6. Phase Inverter

  • The power amp phase splitter (as opposed to the Channel One preamp phase splitter) is an unusual design for a guitar amp.  It is composed of a 12AX7 drive stage capacitively coupled to a 12AX7 concertina splitter.  This architecture was used widely in the 1950’s for guitar amps, including many Fender tweed classics. 
  • However, the Lectrolab circuit includes positive feedback from the cathode of the splitter to the cathode of the previous driver triode.  This is NOT typical of classic guitar designs.  When I first saw it, I thought I had made a mistake in tracing or documenting the circuit, but after making sure this was not the case I began to investigate precedents.
  • Lectrolab S950 splitter circuit showing 180 degree phase signal relationships:

  • Compounding my initial confusion was the fact that the 47K resistor feeding into the bottom half of the concertina splitter was unconnected at the opposite end.  The resistor was located away from the rest of the circuit; it was near the power amplifier output.  Based on the circuit design it is virtually certain that this resistor should connect to the output transformer secondary, serving as the source for the negative feedback loop.  The value of this resistor, 47K, seems high, and would appear to result in an unusually low level of feedback to the driver cathode (note 1 below).  Since this resistor is located on the power supply circuit card which appears to have been extensively modified, It is possible that this is not the original value.  A 4.7K value is very consistent with what we would expect to see.  Is it possible it was replaced in error?  We will see.
  • I found hi-fi circuits that use positive feedback in this section of the amp, such as the Fisher 400, Dynaco ST-35, Eico, and others.  Here is one that has similarities, but a different, more refined, approach to balancing the splitter output:  The potentiometer in this circuit balances the two outputs to achieve minimal IM distortion.

  • I found one splitter circuit that is very close the Lectrolab.  It is in a hi-fi amplifier built by Tadaatsu Atarashi (note 2 below) who published an article about it in a Japanese magazine called “High-Fidelity Audio: Radio Technology” in October 2003.  I cannot find that article, nor any references to that magazine.  According to the website, Mr. Atarashi is well-known among some hi-fi enthusiasts for his “new” reproductions of very old amplifiers.  The same website says Mr. Atarashi used a Rogers amplifier as his model for this one.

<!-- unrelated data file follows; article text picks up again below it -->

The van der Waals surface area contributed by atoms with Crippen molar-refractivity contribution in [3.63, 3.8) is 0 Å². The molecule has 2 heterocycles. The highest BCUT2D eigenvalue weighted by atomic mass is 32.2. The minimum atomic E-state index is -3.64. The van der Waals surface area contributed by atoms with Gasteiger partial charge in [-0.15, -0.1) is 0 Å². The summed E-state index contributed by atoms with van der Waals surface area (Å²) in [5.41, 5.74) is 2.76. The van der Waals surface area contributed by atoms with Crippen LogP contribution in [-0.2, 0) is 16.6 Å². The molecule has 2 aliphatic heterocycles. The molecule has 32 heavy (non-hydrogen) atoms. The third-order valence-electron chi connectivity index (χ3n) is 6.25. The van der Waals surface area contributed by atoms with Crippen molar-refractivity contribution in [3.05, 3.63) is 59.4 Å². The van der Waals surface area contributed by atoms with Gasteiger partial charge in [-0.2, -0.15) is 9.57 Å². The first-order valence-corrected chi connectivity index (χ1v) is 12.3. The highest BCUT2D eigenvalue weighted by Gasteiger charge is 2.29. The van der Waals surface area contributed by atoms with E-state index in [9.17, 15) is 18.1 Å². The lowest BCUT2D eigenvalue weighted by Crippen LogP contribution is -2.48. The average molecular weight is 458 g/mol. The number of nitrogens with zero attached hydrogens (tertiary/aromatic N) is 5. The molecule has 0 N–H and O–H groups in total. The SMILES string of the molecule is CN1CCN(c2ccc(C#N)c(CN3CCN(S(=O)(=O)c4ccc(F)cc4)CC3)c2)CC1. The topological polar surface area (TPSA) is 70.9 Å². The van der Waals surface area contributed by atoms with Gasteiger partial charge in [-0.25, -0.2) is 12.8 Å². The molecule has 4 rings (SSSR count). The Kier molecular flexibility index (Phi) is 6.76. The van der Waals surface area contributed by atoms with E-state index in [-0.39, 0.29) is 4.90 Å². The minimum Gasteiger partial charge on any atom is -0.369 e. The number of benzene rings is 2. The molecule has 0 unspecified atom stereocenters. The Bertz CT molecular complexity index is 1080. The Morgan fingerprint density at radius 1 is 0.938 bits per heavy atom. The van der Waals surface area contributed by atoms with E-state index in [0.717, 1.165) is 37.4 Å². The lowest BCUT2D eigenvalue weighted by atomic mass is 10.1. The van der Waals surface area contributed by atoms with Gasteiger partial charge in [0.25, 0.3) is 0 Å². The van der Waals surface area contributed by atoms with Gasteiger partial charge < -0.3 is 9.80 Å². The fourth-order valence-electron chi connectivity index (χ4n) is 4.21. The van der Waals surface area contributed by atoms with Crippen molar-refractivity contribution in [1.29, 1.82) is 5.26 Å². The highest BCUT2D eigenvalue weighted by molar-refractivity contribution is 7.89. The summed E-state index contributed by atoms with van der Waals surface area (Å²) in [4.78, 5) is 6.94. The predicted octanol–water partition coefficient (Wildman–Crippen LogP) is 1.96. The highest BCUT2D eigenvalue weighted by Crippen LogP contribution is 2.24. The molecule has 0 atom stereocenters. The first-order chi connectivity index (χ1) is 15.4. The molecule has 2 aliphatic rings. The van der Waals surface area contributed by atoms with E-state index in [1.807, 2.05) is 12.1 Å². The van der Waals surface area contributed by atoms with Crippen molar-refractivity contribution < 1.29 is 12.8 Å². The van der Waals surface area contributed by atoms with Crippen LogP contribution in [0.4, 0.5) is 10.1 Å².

• A post in a hi fi forum (note 3 below)states that Mr. Atarashi’s amp was modeled on a Rogers Junior monoblock, manufactured in the mid-fifties.  Rogers was a English company in or near London.  This is as far back as I can trace this particular circuit.  I have not found a Rogers Junior schematic.
  • The differences between the Lectroab and the  Rogers/Atarashi splitter are threefold:
    • Resistor and capacitor values – Although there are value differences, each component in the Atarashi amp splitter performs the same function as its counterpart in the Lectrolab.
    • The addition of bypass capacitors in the Rogers/Atarashi circuit around the anode and cathode resistors of V1, and around the 3.9K NFB resistor.  These are highlighted in yellow, above.
      • The anode load bypass would reduce instability at high frequencies.
      • The NFB bypass is to increase NFB at high frequencies, thus reducing high frequency gain in the output stage.  Similar to turning down a presence control.
      • The cathode bypass increases gain at all audible frequencies.
    • The addition of the 220 ohm resistor to ground at the “tail” of the V1 cathode.  This is also the tail of the V2 cathode.  The entire circuit is sitting on top of this resistor.  The Fisher 400 schematic above also uses this tail resistor.  It serves as a voltage divider for both the positive and negative feedback to V1.  In the Lectrolab, the singe V1 cathode resistor serves this same purpose, at least partially because it is unbypassed by a capacitor which, if there, would bypass much or most of the feedback to ground.

1 Response to 6. Phase Inverter

  1. That’s a pretty odd design for a guitar amp, but I’m guessing that they are copying hi-fi stuff here too. It’s not nearly as odd as the Hammond reverb speaker amps (AO35 comes to mind: http://www.captain-foldback.com/Hammond_sub/schematics/AO35.JPG) with fixed bias on the phase inverter cathodes…
    I’m interested to hear how it sounds.

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